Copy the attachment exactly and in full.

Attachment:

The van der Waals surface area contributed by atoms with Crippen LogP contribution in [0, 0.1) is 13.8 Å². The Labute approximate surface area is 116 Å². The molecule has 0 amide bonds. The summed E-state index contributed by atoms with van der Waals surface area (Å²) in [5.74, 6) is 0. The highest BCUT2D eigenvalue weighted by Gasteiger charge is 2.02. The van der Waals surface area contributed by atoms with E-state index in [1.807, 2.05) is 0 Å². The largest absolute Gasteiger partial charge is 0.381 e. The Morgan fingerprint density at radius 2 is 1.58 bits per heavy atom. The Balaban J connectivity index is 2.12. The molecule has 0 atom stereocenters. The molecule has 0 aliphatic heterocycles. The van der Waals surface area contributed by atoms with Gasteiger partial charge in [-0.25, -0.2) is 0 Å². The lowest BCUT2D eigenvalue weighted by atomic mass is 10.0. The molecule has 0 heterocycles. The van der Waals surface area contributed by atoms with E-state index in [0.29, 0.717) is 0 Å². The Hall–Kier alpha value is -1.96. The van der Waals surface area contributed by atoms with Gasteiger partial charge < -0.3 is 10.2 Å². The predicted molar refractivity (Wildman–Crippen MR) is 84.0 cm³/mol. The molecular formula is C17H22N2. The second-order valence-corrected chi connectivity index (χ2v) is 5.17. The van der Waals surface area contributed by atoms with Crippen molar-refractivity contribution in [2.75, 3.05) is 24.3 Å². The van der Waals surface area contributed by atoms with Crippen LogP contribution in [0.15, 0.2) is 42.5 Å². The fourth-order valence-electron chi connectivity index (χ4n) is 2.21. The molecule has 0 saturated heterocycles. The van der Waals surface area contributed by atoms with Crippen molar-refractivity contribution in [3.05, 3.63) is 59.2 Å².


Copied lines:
The van der Waals surface area contributed by atoms with Crippen LogP contribution in [0, 0.1) is 13.8 Å². The Labute approximate surface area is 116 Å². The molecule has 0 amide bonds. The summed E-state index contributed by atoms with van der Waals surface area (Å²) in [5.74, 6) is 0. The highest BCUT2D eigenvalue weighted by Gasteiger charge is 2.02. The van der Waals surface area contributed by atoms with E-state index in [1.807, 2.05) is 0 Å². The largest absolute Gasteiger partial charge is 0.381 e. The Morgan fingerprint density at radius 2 is 1.58 bits per heavy atom. The Balaban J connectivity index is 2.12. The molecule has 0 atom stereocenters. The molecule has 0 aliphatic heterocycles. The van der Waals surface area contributed by atoms with Gasteiger partial charge in [-0.25, -0.2) is 0 Å². The lowest BCUT2D eigenvalue weighted by atomic mass is 10.0. The molecule has 0 heterocycles. The van der Waals surface area contributed by atoms with E-state index in [0.29, 0.717) is 0 Å². The Hall–Kier alpha value is -1.96. The van der Waals surface area contributed by atoms with Gasteiger partial charge < -0.3 is 10.2 Å². The predicted molar refractivity (Wildman–Crippen MR) is 84.0 cm³/mol. The molecular formula is C17H22N2. The second-order valence-corrected chi connectivity index (χ2v) is 5.17. The van der Waals surface area contributed by atoms with Crippen molar-refractivity contribution in [2.75, 3.05) is 24.3 Å². The van der Waals surface area contributed by atoms with Crippen LogP contribution in [0.15, 0.2) is 42.5 Å². The fourth-order valence-electron chi connectivity index (χ4n) is 2.21. The molecule has 0 saturated heterocycles. The van der Waals surface area contributed by atoms with Crippen molar-refractivity contribution in [3.05, 3.63) is 59.2 Å².